Date of Award
Doctor of Philosophy
Plant Pathology and Microbiology
Gwyn A. Beattie
Plant-associated bacteria encounter a range of stressful environmental conditions when colonizing leaf surfaces. To adapt to these harsh conditions bacteria sense and respond to environmental signals. Within the last two decades, photoreceptors that respond to specific wavelengths of light through associated chromophores have been discovered with increasing frequency in non-photosynthetic bacteria, including those associated with plants. Their presence suggests that fluctuations in light may serve as a cue to regulate bacterial adaptations. The foliar plant pathogen Pseudomonas syringae is unusual among heterotrophic bacteria because it encodes three photoreceptors, two red- and/or far-red light-sensing bacteriophytochromes and a blue light-sensing LOV protein. Here we evaluated the physiological roles of these photoreceptors, their mechanisms of regulation, and their impacts on plant colonization. This work provides the first evidence in bacteria for an integrated signaling network composed of both a LOV protein and a phytochrome, and shows that the bacteriophytochrome, BphP1, and LOV control swarming motility. BphP1 represses swarming motility in response to red and far-red light, whereas LOV attenuates BphP1-mediated repression. Moreover, this is the first bacteriophytochrome shown to have blue-light sensing capabilities, and these occur independently of red-light sensing. Furthermore, this work identifies a role for a bacteriophytochrome in plant colonization for the first time and demonstrates that this bacteriophytochrome, BphP1, promotes survival during the initial stages of leaf colonization and negatively regulates colonization later on. BphP1-mediated regulation of swarming motility is associated with the ability of P. syringae to move from soil to seeds and contributes to lesion development. This work further elucidates the mechanism of BphP1-mediated regulation and demonstrates that BphP1 and a regulator we designate Lsr repress swarming motility in response to red light by controlling the transition from a sessile to motile lifestyle. Additionally, an acyl-homoserine lactone molecule functions as a downstream component in this signal transduction pathway. This work also provides evidence for light-mediated regulation of the type IV pilus and demonstrates for the first time a role for type IV pili in the swarming motility of P. syringae pv. syringae. Furthermore, the global regulator AlgU is shown to negatively regulate swarming independent of alginate production, which itself enhances swarming motility. Finally, the work documents an unusual interaction between P. syringae colonies that manifests as induced movement away from colonies producing the repellent 3-(3-hydroxyalkanoyloxy) alkanoic acid by strain derivatives that otherwise appear non-motile.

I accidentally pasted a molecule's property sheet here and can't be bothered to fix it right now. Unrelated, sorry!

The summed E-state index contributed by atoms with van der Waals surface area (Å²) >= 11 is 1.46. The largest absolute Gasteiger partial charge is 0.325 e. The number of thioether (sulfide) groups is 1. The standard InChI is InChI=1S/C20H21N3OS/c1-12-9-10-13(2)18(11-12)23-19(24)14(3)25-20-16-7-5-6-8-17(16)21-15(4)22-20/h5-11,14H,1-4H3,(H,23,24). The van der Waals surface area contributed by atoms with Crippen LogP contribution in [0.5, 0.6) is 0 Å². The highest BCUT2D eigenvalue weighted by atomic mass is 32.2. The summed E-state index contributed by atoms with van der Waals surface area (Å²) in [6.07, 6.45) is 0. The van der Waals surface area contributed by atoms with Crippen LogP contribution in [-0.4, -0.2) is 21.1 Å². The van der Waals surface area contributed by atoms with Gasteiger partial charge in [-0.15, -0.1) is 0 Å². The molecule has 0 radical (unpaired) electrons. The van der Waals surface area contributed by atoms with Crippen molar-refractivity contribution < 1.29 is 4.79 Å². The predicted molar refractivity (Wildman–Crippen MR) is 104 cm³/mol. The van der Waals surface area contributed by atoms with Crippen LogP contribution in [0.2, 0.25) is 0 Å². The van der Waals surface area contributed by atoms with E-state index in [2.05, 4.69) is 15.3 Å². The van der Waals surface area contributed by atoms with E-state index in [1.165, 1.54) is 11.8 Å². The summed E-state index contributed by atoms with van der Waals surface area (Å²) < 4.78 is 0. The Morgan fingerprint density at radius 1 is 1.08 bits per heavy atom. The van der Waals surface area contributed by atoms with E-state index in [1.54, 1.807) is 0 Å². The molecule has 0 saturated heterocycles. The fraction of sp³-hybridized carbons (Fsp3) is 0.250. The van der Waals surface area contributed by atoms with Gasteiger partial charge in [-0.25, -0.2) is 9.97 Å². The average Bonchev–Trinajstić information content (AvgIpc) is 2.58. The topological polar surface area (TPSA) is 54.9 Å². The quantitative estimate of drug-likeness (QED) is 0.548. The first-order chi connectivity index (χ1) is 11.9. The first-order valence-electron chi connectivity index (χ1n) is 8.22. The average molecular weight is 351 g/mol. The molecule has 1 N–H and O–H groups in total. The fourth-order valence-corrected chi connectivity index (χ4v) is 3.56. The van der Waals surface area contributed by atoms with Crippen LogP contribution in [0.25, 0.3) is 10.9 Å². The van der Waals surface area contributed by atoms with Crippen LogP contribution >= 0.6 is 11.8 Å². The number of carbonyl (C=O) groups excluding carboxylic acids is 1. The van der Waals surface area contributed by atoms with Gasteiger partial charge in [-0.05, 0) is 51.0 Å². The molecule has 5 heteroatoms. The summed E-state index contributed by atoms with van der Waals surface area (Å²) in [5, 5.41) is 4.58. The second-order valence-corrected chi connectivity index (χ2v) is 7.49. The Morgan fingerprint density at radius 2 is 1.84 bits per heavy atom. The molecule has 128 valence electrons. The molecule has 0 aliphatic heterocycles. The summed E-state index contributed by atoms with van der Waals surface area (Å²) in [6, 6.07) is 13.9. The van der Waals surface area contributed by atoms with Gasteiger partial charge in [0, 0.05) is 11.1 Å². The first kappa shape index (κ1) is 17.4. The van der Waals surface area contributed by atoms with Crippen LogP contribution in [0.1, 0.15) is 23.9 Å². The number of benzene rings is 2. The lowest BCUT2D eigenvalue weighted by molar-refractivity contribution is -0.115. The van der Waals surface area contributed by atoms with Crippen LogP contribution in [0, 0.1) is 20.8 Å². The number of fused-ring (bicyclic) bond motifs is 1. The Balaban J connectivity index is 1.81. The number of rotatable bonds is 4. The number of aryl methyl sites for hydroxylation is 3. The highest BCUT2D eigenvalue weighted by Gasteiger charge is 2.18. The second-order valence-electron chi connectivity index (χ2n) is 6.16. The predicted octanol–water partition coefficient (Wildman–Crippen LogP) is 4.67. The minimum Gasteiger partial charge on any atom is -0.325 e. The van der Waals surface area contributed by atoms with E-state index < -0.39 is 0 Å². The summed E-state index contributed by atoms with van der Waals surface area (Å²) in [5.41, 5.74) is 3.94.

Regina S. McGrane
McGrane, Regina S., "Elucidation of a bacteriophytochrome-regulated signal transduction pathway in Pseudomonas syringae that contributes to leaf colonization, virulence, and swarming motility" (2015). Graduate Theses and Dissertations. 14616.